But for argument's sake, let's look at charter and public school building performance. What you'll see is even in the light most favorable to charters, public schools outperform charters overall. Period.

Ohio’s charter schools perform worse overall than all local public school buildings, including those in the Big 8 urban districts (Akron, Canton, Cincinnati, Cleveland, Columbus, Dayton, Toledo and Youngstown) – the areas where charters were supposed to offer better alternatives. Charters register lower percentages of As and Bs while having higher percentages of Ds and Fs than local public schools.

 Remember that 45% of charter school students do not come from Ohio's urban core -- one of the myths dealt with in yesterday's post.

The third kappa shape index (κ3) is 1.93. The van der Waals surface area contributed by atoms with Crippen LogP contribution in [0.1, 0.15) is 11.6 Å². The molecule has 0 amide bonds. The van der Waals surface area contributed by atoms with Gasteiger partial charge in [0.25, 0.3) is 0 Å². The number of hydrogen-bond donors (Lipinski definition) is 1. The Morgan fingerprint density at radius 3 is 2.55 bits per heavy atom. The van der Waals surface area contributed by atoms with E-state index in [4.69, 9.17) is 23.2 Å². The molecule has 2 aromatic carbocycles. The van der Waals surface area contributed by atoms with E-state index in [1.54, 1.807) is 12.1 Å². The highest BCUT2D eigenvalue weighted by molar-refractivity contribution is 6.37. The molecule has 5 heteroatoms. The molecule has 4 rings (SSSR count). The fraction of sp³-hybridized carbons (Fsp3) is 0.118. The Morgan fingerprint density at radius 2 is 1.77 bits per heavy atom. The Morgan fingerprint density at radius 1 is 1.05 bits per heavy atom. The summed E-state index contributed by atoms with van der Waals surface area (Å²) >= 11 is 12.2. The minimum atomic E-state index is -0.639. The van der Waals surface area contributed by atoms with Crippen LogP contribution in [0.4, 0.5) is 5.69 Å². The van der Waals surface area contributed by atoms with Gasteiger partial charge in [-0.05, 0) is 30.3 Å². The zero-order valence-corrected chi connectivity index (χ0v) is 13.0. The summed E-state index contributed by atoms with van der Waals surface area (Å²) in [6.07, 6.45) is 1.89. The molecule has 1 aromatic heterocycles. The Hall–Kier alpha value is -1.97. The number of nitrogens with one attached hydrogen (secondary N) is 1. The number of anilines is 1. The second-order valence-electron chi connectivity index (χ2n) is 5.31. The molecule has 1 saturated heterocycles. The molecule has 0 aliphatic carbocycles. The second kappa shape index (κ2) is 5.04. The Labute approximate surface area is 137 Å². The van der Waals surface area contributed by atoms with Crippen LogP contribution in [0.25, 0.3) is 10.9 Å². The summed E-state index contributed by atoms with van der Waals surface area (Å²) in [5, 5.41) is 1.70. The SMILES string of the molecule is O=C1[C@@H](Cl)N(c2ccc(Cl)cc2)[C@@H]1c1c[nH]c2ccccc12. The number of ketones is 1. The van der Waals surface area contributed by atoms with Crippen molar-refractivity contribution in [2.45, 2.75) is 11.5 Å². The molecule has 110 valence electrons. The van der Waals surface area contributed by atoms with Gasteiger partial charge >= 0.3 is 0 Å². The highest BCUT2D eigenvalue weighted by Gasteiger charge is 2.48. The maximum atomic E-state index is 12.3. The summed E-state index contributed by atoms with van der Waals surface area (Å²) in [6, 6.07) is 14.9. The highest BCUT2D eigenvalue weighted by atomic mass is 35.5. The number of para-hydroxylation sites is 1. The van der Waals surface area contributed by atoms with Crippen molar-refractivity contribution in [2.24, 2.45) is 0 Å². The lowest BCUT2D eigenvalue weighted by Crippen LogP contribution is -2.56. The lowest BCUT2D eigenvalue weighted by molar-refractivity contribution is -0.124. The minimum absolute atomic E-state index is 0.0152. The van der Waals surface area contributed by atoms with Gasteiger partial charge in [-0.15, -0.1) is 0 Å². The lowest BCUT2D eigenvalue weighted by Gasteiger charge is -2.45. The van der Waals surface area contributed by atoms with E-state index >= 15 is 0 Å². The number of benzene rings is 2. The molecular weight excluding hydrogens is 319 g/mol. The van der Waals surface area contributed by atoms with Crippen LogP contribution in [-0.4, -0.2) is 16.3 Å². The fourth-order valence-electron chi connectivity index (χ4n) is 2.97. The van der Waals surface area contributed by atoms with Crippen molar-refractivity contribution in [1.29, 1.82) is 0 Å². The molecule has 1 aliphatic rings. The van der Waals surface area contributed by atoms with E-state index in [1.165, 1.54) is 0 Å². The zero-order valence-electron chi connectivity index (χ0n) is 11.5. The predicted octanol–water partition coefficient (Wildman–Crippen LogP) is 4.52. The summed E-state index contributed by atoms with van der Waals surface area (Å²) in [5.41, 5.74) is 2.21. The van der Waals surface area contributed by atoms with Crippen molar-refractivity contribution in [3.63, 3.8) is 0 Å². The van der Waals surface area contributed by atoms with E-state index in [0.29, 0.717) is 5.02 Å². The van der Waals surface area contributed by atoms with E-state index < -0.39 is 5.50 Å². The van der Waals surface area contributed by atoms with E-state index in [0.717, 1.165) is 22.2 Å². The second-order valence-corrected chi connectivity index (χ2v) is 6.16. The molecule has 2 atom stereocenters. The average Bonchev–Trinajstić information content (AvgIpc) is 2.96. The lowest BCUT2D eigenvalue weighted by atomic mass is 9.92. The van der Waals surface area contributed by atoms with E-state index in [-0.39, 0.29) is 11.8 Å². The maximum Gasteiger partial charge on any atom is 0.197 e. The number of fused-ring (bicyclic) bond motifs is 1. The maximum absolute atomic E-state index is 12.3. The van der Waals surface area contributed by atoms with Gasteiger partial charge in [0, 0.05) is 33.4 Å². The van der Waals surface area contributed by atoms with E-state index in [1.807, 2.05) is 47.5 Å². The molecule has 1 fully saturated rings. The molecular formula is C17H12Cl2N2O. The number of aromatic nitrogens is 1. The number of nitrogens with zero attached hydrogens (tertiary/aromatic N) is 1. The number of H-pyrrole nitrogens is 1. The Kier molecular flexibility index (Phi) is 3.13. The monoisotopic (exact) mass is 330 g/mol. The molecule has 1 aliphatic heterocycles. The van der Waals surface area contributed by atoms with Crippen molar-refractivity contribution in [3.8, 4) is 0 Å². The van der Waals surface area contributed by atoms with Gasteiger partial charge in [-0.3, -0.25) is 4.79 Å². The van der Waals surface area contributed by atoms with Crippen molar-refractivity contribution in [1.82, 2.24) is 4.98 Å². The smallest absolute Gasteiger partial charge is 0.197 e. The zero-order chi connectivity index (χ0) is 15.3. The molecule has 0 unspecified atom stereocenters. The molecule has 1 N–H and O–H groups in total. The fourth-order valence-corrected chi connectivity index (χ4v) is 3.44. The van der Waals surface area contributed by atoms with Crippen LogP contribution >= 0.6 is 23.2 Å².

It is exceedingly unfair cherry picking for charter schools to take money and children from every district in the state, yet only have their performance compared with the most historically struggling schools in the state.

Yet even when comparing performance with the state's urban buildings, it's not a great story for charters. Urban buildings get higher percentages of As and Bs and lower percentages of Ds and Fs than charters.

Even when one looks at individual performance breakdowns by report card category, the tale isn't a whole lot better for charters.

 As you can see, charters are particularly poor at graduating students in four years (five-year rates aren't much better).

It's not as if the urban districts are performing swimmingly either. It's just that even with the urban schools' struggles, they pale in comparison with the struggles charter schools have had graduating children in four years.